When a car insurance company gives you a quote or determines your premium, one of the main factors they will focus on is whether you have a history of traffic violations and accidents.
For those wondering “how will a ticket affect my insurance,” the cleaner your traffic record, the higher the likelihood of receiving more affordable insurance premiums. However, in some cases, if you get a ticket, your insurance premium may increase drastically.
Several factors play into increased insurance rates:
Since New York has a point system, any time you are ticketed and convicted, points will be added to your driving record. The more points you accrue, the greater the risk you are thought to have of causing an accident and needing to file a claim against your insurance policy.
Both the state and your insurance company will evaluate your driving record on a regular basis. If you are considered high risk, the state could suspend your license. From an insurance perspective, your provider may simply raise your rates.
When asking “how will a ticket affect my insurance,” be aware that even if you don’t report the ticket to your insurance, odds are that they’ll find out eventually anyway during a periodic insurance review.
The type of infraction you are convicted of can also impact your insurance:
Most moving violations will not be serious and may not affect your insurance rates at all. They are typically considered minor infractions when they are violations such as running a stop sign, failing to maintain a clear distance ahead of you, failure to yield, failing to signal, driving over the center or side lines, failure to use a seat belt, or driving in a carpool lane illegally.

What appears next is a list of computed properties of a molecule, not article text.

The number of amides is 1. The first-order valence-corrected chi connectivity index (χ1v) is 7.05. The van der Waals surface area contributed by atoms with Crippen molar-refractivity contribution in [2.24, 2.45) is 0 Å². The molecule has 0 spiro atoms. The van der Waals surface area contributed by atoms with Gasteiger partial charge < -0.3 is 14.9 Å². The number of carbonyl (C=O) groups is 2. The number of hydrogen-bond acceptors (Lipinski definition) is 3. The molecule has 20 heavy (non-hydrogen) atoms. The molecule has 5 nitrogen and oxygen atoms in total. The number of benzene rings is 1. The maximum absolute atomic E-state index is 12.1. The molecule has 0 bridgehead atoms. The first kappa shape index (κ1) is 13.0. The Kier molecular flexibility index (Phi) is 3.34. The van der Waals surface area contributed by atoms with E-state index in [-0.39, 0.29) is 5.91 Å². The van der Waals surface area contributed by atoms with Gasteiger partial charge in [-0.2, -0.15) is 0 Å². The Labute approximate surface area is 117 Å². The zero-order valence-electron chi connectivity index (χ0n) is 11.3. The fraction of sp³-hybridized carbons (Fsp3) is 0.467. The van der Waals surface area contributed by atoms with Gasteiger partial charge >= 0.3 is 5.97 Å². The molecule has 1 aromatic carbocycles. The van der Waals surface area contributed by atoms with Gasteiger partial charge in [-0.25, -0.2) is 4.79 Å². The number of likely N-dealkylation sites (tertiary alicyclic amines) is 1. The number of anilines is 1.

When a moving violation poses a risk of injury, the violation is likely to yield more points on your New York driving record.
If you were ticketed for driving under the influence, driving recklessly, committing a vehicular homicide, participating in street racing, or committing a hit-and-run, you may receive a felony violation.
At this point, you could lose your license, and when you eventually regain it, your insurance premiums may rise.
Depending on how much over the speed limit you were going when speeding, your insurance premiums may or may not change. If you go to court and fight the ticket, it may not go on your record, and your premiums will likely remain the same.
Even if you go to court and are still convicted of speeding, you may be able to reduce the infraction to a lesser speed so that fewer points will be added to your record. In this case, your insurance rates are less likely to be impacted.
If you need further information to answer “how will a ticket affect my insurance,” call or text my office and schedule a consultation. To provide you with a more specific answer, I will need to understand what you have been ticketed for and how many points are already on your driving record.
To learn more, call or text your information to James Medows at 917-856-1247, or send an email with your information.